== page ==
A few years ago, you wrote in your online series about the use of the OT in the NT ("The Bible on Trial," at www.Acesonline.org [old website]) "... remember that often when the New Testament quotes the Old Testament, it is making use of the LXX -- which accounts for small differences in wording." What is the LXX he is referring to? I don't think I've ever been familiar with this. -- Lisa Burtan

In Roman numerals, I = 1, V = 5, X = 10, L = 50, C = 100, D = 500, M = 1000, etc. The symbol LXX, Roman numerals for 70, refers to the ancient Greek translation of the Bible by the Jews. LXX in Latin is septuaginta; hence it is written LXX, but read "Septuagint." Tradition held that seventy translators came up with this translation of the Old Testament, which was originally approximately 99% Hebrew, 1% in Aramaic, into Greek. The translation was carried out a couple of centuries before Christ.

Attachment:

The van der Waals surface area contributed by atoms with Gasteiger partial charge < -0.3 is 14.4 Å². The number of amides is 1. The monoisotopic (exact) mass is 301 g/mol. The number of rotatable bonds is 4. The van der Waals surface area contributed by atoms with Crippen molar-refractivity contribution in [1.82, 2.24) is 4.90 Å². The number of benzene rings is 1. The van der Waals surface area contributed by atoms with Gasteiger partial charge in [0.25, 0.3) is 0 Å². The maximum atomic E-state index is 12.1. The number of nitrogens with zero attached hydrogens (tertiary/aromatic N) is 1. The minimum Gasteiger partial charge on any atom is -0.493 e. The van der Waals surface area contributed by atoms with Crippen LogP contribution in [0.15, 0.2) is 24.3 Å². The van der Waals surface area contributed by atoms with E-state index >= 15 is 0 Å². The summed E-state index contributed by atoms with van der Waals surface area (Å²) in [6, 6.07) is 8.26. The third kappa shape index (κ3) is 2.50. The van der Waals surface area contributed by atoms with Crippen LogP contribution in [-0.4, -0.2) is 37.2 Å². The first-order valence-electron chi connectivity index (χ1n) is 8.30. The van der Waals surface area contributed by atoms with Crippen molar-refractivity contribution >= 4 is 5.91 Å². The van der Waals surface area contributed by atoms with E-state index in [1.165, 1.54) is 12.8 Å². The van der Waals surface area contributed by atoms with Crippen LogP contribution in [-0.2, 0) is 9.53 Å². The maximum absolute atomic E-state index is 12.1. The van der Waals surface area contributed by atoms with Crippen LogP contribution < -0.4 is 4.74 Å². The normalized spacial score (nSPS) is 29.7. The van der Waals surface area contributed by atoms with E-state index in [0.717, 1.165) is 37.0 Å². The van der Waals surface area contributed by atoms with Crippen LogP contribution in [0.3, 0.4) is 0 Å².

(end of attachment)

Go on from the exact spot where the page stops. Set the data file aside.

A note for our linguists or Greek readers: It is possible to purchase the Septuagint, with or without English translation. In 2007 an excellent version was published. Most Christians affirm that only the original Hebrew books of the Bible are inspired.

This article is copyrighted and is for private use and study only. © 2003. Reprints or public distribution is prohibited without the express consent of Douglas Jacoby.